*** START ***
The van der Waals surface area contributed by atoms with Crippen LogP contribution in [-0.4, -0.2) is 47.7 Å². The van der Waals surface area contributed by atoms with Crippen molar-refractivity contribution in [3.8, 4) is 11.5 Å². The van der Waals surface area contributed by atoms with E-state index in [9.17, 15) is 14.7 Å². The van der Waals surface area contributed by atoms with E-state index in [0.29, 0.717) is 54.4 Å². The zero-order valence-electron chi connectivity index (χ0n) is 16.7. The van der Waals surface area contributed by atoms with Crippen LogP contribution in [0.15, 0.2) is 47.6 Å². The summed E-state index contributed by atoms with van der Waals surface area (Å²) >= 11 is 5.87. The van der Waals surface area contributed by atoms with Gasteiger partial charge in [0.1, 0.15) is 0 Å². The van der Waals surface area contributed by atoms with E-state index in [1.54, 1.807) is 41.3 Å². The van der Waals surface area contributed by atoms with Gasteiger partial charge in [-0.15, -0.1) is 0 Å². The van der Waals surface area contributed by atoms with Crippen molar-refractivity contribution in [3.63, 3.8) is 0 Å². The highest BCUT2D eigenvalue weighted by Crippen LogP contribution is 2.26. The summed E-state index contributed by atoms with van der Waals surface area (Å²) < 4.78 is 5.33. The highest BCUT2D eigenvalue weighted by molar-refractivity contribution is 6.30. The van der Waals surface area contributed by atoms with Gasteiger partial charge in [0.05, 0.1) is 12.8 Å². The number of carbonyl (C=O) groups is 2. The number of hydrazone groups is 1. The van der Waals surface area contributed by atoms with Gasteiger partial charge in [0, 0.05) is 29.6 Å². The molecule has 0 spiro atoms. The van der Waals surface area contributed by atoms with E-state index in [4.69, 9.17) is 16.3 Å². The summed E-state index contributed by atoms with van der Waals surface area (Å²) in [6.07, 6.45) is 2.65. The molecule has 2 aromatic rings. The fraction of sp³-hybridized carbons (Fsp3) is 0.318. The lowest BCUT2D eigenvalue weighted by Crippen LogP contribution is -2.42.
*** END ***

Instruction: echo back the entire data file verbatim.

The van der Waals surface area contributed by atoms with Crippen LogP contribution in [-0.4, -0.2) is 47.7 Å². The van der Waals surface area contributed by atoms with Crippen molar-refractivity contribution in [3.8, 4) is 11.5 Å². The van der Waals surface area contributed by atoms with E-state index in [9.17, 15) is 14.7 Å². The van der Waals surface area contributed by atoms with E-state index in [0.29, 0.717) is 54.4 Å². The zero-order valence-electron chi connectivity index (χ0n) is 16.7. The van der Waals surface area contributed by atoms with Crippen LogP contribution in [0.15, 0.2) is 47.6 Å². The summed E-state index contributed by atoms with van der Waals surface area (Å²) >= 11 is 5.87. The van der Waals surface area contributed by atoms with Gasteiger partial charge in [0.1, 0.15) is 0 Å². The van der Waals surface area contributed by atoms with E-state index in [1.54, 1.807) is 41.3 Å². The van der Waals surface area contributed by atoms with Gasteiger partial charge in [-0.15, -0.1) is 0 Å². The van der Waals surface area contributed by atoms with Crippen molar-refractivity contribution in [3.63, 3.8) is 0 Å². The highest BCUT2D eigenvalue weighted by Crippen LogP contribution is 2.26. The summed E-state index contributed by atoms with van der Waals surface area (Å²) < 4.78 is 5.33. The highest BCUT2D eigenvalue weighted by molar-refractivity contribution is 6.30. The van der Waals surface area contributed by atoms with Gasteiger partial charge in [0.05, 0.1) is 12.8 Å². The number of carbonyl (C=O) groups is 2. The number of hydrazone groups is 1. The van der Waals surface area contributed by atoms with Gasteiger partial charge in [0, 0.05) is 29.6 Å². The molecule has 0 spiro atoms. The van der Waals surface area contributed by atoms with E-state index in [4.69, 9.17) is 16.3 Å². The summed E-state index contributed by atoms with van der Waals surface area (Å²) in [6.07, 6.45) is 2.65. The molecule has 2 aromatic rings. The fraction of sp³-hybridized carbons (Fsp3) is 0.318. The lowest BCUT2D eigenvalue weighted by Crippen LogP contribution is -2.42.